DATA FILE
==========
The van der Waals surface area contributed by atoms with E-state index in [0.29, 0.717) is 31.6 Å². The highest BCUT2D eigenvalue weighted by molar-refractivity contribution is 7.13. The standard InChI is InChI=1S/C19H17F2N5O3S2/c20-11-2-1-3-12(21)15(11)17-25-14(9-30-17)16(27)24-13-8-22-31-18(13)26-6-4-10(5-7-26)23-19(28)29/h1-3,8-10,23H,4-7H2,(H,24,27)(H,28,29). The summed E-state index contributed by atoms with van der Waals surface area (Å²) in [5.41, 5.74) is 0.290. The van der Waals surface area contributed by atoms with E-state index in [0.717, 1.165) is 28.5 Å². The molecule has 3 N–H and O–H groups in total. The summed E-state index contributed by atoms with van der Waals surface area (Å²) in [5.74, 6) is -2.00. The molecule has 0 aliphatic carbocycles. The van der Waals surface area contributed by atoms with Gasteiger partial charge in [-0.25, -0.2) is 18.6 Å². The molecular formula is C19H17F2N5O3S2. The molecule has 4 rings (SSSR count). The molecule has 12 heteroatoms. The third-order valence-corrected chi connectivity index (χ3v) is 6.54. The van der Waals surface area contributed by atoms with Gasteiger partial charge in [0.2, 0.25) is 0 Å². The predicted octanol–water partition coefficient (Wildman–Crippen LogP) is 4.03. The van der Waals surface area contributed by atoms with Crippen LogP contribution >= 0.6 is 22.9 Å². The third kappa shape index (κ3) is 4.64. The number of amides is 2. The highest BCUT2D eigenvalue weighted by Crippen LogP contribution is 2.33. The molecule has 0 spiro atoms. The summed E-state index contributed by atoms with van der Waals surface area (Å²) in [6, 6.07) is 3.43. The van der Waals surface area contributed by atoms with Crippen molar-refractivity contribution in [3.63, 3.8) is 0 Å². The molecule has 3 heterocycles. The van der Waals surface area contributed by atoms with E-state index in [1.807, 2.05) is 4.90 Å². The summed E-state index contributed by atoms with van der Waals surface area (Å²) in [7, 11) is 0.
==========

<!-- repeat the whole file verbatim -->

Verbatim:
The van der Waals surface area contributed by atoms with E-state index in [0.29, 0.717) is 31.6 Å². The highest BCUT2D eigenvalue weighted by molar-refractivity contribution is 7.13. The standard InChI is InChI=1S/C19H17F2N5O3S2/c20-11-2-1-3-12(21)15(11)17-25-14(9-30-17)16(27)24-13-8-22-31-18(13)26-6-4-10(5-7-26)23-19(28)29/h1-3,8-10,23H,4-7H2,(H,24,27)(H,28,29). The summed E-state index contributed by atoms with van der Waals surface area (Å²) in [5.41, 5.74) is 0.290. The van der Waals surface area contributed by atoms with E-state index in [0.717, 1.165) is 28.5 Å². The molecule has 3 N–H and O–H groups in total. The summed E-state index contributed by atoms with van der Waals surface area (Å²) in [5.74, 6) is -2.00. The molecule has 0 aliphatic carbocycles. The van der Waals surface area contributed by atoms with Gasteiger partial charge in [-0.25, -0.2) is 18.6 Å². The molecular formula is C19H17F2N5O3S2. The molecule has 4 rings (SSSR count). The molecule has 12 heteroatoms. The third-order valence-corrected chi connectivity index (χ3v) is 6.54. The van der Waals surface area contributed by atoms with Gasteiger partial charge in [0.2, 0.25) is 0 Å². The predicted octanol–water partition coefficient (Wildman–Crippen LogP) is 4.03. The van der Waals surface area contributed by atoms with Crippen LogP contribution >= 0.6 is 22.9 Å². The third kappa shape index (κ3) is 4.64. The number of amides is 2. The highest BCUT2D eigenvalue weighted by Crippen LogP contribution is 2.33. The molecule has 0 spiro atoms. The summed E-state index contributed by atoms with van der Waals surface area (Å²) in [6, 6.07) is 3.43. The van der Waals surface area contributed by atoms with Crippen molar-refractivity contribution in [3.63, 3.8) is 0 Å². The molecule has 3 heterocycles. The van der Waals surface area contributed by atoms with E-state index in [1.807, 2.05) is 4.90 Å². The summed E-state index contributed by atoms with van der Waals surface area (Å²) in [7, 11) is 0.